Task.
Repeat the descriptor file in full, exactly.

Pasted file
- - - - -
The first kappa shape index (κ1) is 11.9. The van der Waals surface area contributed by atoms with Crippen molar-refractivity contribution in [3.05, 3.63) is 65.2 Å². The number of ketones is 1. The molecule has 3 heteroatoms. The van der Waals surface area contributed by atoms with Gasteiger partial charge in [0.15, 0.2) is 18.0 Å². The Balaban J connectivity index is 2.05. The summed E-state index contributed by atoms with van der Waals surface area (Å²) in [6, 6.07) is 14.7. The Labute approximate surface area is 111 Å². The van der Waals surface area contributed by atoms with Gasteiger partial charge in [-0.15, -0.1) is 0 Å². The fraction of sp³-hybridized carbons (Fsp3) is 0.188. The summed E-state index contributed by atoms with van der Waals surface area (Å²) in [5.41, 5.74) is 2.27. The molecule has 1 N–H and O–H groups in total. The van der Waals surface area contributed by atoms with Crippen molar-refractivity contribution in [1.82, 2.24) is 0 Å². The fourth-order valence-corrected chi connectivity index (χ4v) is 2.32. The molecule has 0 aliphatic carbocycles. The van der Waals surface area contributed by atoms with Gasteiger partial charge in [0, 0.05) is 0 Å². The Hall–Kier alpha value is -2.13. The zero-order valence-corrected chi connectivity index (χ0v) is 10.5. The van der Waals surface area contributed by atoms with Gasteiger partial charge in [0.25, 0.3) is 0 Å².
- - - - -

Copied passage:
The first kappa shape index (κ1) is 11.9. The van der Waals surface area contributed by atoms with Crippen molar-refractivity contribution in [3.05, 3.63) is 65.2 Å². The number of ketones is 1. The molecule has 3 heteroatoms. The van der Waals surface area contributed by atoms with Gasteiger partial charge in [0.15, 0.2) is 18.0 Å². The Balaban J connectivity index is 2.05. The summed E-state index contributed by atoms with van der Waals surface area (Å²) in [6, 6.07) is 14.7. The Labute approximate surface area is 111 Å². The van der Waals surface area contributed by atoms with Gasteiger partial charge in [-0.15, -0.1) is 0 Å². The fraction of sp³-hybridized carbons (Fsp3) is 0.188. The summed E-state index contributed by atoms with van der Waals surface area (Å²) in [5.41, 5.74) is 2.27. The molecule has 1 N–H and O–H groups in total. The van der Waals surface area contributed by atoms with Crippen molar-refractivity contribution in [1.82, 2.24) is 0 Å². The fourth-order valence-corrected chi connectivity index (χ4v) is 2.32. The molecule has 0 aliphatic carbocycles. The van der Waals surface area contributed by atoms with Gasteiger partial charge in [0, 0.05) is 0 Å². The Hall–Kier alpha value is -2.13. The zero-order valence-corrected chi connectivity index (χ0v) is 10.5. The van der Waals surface area contributed by atoms with Gasteiger partial charge in [0.25, 0.3) is 0 Å².